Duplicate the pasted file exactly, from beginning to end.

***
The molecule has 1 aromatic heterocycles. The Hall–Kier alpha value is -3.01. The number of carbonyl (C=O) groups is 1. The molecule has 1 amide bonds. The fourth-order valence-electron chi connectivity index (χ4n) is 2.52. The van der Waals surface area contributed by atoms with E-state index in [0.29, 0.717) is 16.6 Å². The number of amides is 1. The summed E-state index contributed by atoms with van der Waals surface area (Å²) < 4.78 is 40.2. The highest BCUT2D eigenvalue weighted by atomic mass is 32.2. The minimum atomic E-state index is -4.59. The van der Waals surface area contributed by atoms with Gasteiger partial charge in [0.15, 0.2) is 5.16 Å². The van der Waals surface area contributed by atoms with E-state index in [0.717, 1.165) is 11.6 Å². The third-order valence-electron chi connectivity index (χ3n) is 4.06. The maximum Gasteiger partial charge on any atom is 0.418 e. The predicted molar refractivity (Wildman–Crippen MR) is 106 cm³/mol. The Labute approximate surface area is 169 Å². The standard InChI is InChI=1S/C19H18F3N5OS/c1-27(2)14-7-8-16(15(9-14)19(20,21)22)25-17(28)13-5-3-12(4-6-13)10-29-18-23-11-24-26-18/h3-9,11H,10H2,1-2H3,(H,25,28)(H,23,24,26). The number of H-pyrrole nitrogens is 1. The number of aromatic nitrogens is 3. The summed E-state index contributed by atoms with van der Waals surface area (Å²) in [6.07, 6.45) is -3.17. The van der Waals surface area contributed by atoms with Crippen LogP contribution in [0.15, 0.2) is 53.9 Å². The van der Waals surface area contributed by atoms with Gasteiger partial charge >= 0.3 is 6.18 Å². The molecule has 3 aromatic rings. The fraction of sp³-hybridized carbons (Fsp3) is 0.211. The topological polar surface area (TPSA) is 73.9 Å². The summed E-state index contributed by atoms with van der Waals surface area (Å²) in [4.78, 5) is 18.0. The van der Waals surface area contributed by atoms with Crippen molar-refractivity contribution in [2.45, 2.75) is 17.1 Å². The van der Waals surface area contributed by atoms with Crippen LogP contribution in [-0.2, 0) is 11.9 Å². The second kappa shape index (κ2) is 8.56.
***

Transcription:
The molecule has 1 aromatic heterocycles. The Hall–Kier alpha value is -3.01. The number of carbonyl (C=O) groups is 1. The molecule has 1 amide bonds. The fourth-order valence-electron chi connectivity index (χ4n) is 2.52. The van der Waals surface area contributed by atoms with E-state index in [0.29, 0.717) is 16.6 Å². The number of amides is 1. The summed E-state index contributed by atoms with van der Waals surface area (Å²) < 4.78 is 40.2. The highest BCUT2D eigenvalue weighted by atomic mass is 32.2. The minimum atomic E-state index is -4.59. The van der Waals surface area contributed by atoms with Gasteiger partial charge in [0.15, 0.2) is 5.16 Å². The van der Waals surface area contributed by atoms with E-state index in [0.717, 1.165) is 11.6 Å². The third-order valence-electron chi connectivity index (χ3n) is 4.06. The maximum Gasteiger partial charge on any atom is 0.418 e. The predicted molar refractivity (Wildman–Crippen MR) is 106 cm³/mol. The Labute approximate surface area is 169 Å². The standard InChI is InChI=1S/C19H18F3N5OS/c1-27(2)14-7-8-16(15(9-14)19(20,21)22)25-17(28)13-5-3-12(4-6-13)10-29-18-23-11-24-26-18/h3-9,11H,10H2,1-2H3,(H,25,28)(H,23,24,26). The number of H-pyrrole nitrogens is 1. The number of aromatic nitrogens is 3. The summed E-state index contributed by atoms with van der Waals surface area (Å²) in [6.07, 6.45) is -3.17. The van der Waals surface area contributed by atoms with Crippen LogP contribution in [0.15, 0.2) is 53.9 Å². The van der Waals surface area contributed by atoms with Gasteiger partial charge >= 0.3 is 6.18 Å². The molecule has 3 aromatic rings. The fraction of sp³-hybridized carbons (Fsp3) is 0.211. The topological polar surface area (TPSA) is 73.9 Å². The summed E-state index contributed by atoms with van der Waals surface area (Å²) in [4.78, 5) is 18.0. The van der Waals surface area contributed by atoms with Crippen molar-refractivity contribution in [2.45, 2.75) is 17.1 Å². The van der Waals surface area contributed by atoms with Crippen LogP contribution in [-0.2, 0) is 11.9 Å². The second kappa shape index (κ2) is 8.56.